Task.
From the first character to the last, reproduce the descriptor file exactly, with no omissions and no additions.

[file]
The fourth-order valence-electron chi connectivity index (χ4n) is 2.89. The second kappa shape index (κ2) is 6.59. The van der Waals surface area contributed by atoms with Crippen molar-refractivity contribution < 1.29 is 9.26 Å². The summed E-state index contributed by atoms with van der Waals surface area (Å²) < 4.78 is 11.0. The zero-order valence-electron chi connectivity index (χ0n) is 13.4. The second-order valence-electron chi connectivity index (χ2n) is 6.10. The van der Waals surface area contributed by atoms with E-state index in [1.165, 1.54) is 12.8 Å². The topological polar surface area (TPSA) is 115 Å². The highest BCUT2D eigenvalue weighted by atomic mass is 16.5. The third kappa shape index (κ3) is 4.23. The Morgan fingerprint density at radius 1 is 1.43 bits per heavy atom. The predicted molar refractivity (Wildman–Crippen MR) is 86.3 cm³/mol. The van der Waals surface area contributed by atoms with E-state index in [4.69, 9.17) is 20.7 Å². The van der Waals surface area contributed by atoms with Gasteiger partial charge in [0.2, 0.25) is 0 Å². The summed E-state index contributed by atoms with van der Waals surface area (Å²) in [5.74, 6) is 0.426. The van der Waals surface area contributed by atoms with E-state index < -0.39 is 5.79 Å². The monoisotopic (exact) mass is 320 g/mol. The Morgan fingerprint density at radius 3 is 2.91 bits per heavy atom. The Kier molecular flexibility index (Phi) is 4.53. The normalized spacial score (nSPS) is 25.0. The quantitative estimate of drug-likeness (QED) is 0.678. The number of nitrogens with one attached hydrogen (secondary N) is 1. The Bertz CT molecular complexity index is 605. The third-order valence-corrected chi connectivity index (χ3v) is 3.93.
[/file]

The fourth-order valence-electron chi connectivity index (χ4n) is 2.89. The second kappa shape index (κ2) is 6.59. The van der Waals surface area contributed by atoms with Crippen molar-refractivity contribution < 1.29 is 9.26 Å². The summed E-state index contributed by atoms with van der Waals surface area (Å²) < 4.78 is 11.0. The zero-order valence-electron chi connectivity index (χ0n) is 13.4. The second-order valence-electron chi connectivity index (χ2n) is 6.10. The van der Waals surface area contributed by atoms with E-state index in [1.165, 1.54) is 12.8 Å². The topological polar surface area (TPSA) is 115 Å². The highest BCUT2D eigenvalue weighted by atomic mass is 16.5. The third kappa shape index (κ3) is 4.23. The Morgan fingerprint density at radius 1 is 1.43 bits per heavy atom. The predicted molar refractivity (Wildman–Crippen MR) is 86.3 cm³/mol. The van der Waals surface area contributed by atoms with E-state index in [4.69, 9.17) is 20.7 Å². The van der Waals surface area contributed by atoms with Gasteiger partial charge in [0.2, 0.25) is 0 Å². The summed E-state index contributed by atoms with van der Waals surface area (Å²) in [5.74, 6) is 0.426. The van der Waals surface area contributed by atoms with E-state index < -0.39 is 5.79 Å². The monoisotopic (exact) mass is 320 g/mol. The Morgan fingerprint density at radius 3 is 2.91 bits per heavy atom. The Kier molecular flexibility index (Phi) is 4.53. The normalized spacial score (nSPS) is 25.0. The quantitative estimate of drug-likeness (QED) is 0.678. The number of nitrogens with one attached hydrogen (secondary N) is 1. The Bertz CT molecular complexity index is 605. The third-order valence-corrected chi connectivity index (χ3v) is 3.93.